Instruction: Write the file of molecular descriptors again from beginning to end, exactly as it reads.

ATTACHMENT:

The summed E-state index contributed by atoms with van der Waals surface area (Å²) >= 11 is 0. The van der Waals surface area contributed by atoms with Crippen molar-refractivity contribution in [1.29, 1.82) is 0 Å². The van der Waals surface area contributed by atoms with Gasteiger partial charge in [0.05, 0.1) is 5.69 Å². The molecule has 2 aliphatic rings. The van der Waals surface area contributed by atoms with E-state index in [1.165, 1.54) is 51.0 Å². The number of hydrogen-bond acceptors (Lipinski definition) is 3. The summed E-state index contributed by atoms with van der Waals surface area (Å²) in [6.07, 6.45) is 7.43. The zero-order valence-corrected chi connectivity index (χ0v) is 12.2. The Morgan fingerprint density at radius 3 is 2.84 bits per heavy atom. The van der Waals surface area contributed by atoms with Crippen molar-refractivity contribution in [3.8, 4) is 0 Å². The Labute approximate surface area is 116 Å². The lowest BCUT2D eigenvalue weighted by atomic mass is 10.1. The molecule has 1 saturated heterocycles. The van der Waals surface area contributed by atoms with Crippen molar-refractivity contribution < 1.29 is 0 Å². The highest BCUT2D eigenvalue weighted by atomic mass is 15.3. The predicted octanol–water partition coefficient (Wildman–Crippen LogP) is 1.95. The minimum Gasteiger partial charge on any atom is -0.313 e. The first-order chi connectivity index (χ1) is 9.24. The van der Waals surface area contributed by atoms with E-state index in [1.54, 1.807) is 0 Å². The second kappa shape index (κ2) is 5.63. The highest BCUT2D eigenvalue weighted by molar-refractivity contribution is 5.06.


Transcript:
The summed E-state index contributed by atoms with van der Waals surface area (Å²) >= 11 is 0. The van der Waals surface area contributed by atoms with Crippen molar-refractivity contribution in [1.29, 1.82) is 0 Å². The van der Waals surface area contributed by atoms with Gasteiger partial charge in [0.05, 0.1) is 5.69 Å². The molecule has 2 aliphatic rings. The van der Waals surface area contributed by atoms with E-state index in [1.165, 1.54) is 51.0 Å². The number of hydrogen-bond acceptors (Lipinski definition) is 3. The summed E-state index contributed by atoms with van der Waals surface area (Å²) in [6.07, 6.45) is 7.43. The zero-order valence-corrected chi connectivity index (χ0v) is 12.2. The Morgan fingerprint density at radius 3 is 2.84 bits per heavy atom. The van der Waals surface area contributed by atoms with Crippen molar-refractivity contribution in [3.8, 4) is 0 Å². The Labute approximate surface area is 116 Å². The lowest BCUT2D eigenvalue weighted by atomic mass is 10.1. The molecule has 1 saturated heterocycles. The van der Waals surface area contributed by atoms with Crippen molar-refractivity contribution < 1.29 is 0 Å². The highest BCUT2D eigenvalue weighted by atomic mass is 15.3. The predicted octanol–water partition coefficient (Wildman–Crippen LogP) is 1.95. The minimum Gasteiger partial charge on any atom is -0.313 e. The first-order chi connectivity index (χ1) is 9.24. The van der Waals surface area contributed by atoms with E-state index in [1.54, 1.807) is 0 Å². The second kappa shape index (κ2) is 5.63. The highest BCUT2D eigenvalue weighted by molar-refractivity contribution is 5.06.